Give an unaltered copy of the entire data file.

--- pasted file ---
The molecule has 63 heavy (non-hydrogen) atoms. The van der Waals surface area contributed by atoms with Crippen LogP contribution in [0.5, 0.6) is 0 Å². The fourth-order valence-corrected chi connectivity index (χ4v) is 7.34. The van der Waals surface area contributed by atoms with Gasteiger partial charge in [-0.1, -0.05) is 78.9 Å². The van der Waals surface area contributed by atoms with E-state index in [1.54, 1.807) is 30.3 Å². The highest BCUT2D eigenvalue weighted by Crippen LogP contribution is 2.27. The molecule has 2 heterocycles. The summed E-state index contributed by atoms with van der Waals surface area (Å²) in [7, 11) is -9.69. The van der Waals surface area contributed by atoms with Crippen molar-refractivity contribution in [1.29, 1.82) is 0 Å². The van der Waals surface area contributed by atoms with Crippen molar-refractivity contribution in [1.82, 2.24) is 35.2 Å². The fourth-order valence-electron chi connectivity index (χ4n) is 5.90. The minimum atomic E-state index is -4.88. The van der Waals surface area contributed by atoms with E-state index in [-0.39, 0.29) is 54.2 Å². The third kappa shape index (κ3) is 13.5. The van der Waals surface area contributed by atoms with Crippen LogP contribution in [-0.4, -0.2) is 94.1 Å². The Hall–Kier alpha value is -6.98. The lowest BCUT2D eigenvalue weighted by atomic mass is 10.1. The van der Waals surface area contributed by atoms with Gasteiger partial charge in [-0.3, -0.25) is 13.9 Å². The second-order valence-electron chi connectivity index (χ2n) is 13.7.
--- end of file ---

The molecule has 63 heavy (non-hydrogen) atoms. The van der Waals surface area contributed by atoms with Crippen LogP contribution in [0.5, 0.6) is 0 Å². The fourth-order valence-corrected chi connectivity index (χ4v) is 7.34. The van der Waals surface area contributed by atoms with Gasteiger partial charge in [-0.1, -0.05) is 78.9 Å². The van der Waals surface area contributed by atoms with E-state index in [1.54, 1.807) is 30.3 Å². The highest BCUT2D eigenvalue weighted by Crippen LogP contribution is 2.27. The molecule has 2 heterocycles. The summed E-state index contributed by atoms with van der Waals surface area (Å²) in [7, 11) is -9.69. The van der Waals surface area contributed by atoms with Crippen molar-refractivity contribution in [1.29, 1.82) is 0 Å². The van der Waals surface area contributed by atoms with Crippen molar-refractivity contribution in [1.82, 2.24) is 35.2 Å². The fourth-order valence-electron chi connectivity index (χ4n) is 5.90. The minimum atomic E-state index is -4.88. The van der Waals surface area contributed by atoms with E-state index in [-0.39, 0.29) is 54.2 Å². The third kappa shape index (κ3) is 13.5. The van der Waals surface area contributed by atoms with Crippen LogP contribution in [-0.4, -0.2) is 94.1 Å². The Hall–Kier alpha value is -6.98. The lowest BCUT2D eigenvalue weighted by atomic mass is 10.1. The van der Waals surface area contributed by atoms with Gasteiger partial charge in [-0.3, -0.25) is 13.9 Å². The second-order valence-electron chi connectivity index (χ2n) is 13.7.